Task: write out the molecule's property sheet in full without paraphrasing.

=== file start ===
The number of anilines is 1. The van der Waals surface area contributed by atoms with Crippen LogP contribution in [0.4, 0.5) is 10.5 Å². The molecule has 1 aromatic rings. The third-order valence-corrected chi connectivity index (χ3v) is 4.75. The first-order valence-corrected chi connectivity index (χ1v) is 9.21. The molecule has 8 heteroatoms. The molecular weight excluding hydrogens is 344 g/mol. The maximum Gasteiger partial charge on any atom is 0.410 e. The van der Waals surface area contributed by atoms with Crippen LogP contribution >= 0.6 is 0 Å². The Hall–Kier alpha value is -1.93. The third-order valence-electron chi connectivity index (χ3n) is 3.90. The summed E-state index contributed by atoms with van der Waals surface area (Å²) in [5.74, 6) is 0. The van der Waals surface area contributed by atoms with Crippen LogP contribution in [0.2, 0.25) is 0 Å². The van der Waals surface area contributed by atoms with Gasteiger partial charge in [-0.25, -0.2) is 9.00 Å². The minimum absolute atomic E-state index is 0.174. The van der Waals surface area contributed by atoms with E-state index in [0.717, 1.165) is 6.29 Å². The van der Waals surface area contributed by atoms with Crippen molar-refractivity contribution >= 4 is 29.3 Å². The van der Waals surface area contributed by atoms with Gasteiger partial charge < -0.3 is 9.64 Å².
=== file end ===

The number of anilines is 1. The van der Waals surface area contributed by atoms with Crippen LogP contribution in [0.4, 0.5) is 10.5 Å². The molecule has 1 aromatic rings. The third-order valence-corrected chi connectivity index (χ3v) is 4.75. The first-order valence-corrected chi connectivity index (χ1v) is 9.21. The molecule has 8 heteroatoms. The molecular weight excluding hydrogens is 344 g/mol. The maximum Gasteiger partial charge on any atom is 0.410 e. The van der Waals surface area contributed by atoms with Crippen LogP contribution >= 0.6 is 0 Å². The Hall–Kier alpha value is -1.93. The third-order valence-electron chi connectivity index (χ3n) is 3.90. The summed E-state index contributed by atoms with van der Waals surface area (Å²) in [5.74, 6) is 0. The van der Waals surface area contributed by atoms with Crippen LogP contribution in [0.2, 0.25) is 0 Å². The van der Waals surface area contributed by atoms with Gasteiger partial charge in [-0.25, -0.2) is 9.00 Å². The minimum absolute atomic E-state index is 0.174. The van der Waals surface area contributed by atoms with E-state index in [0.717, 1.165) is 6.29 Å². The van der Waals surface area contributed by atoms with Crippen molar-refractivity contribution >= 4 is 29.3 Å². The van der Waals surface area contributed by atoms with Gasteiger partial charge < -0.3 is 9.64 Å².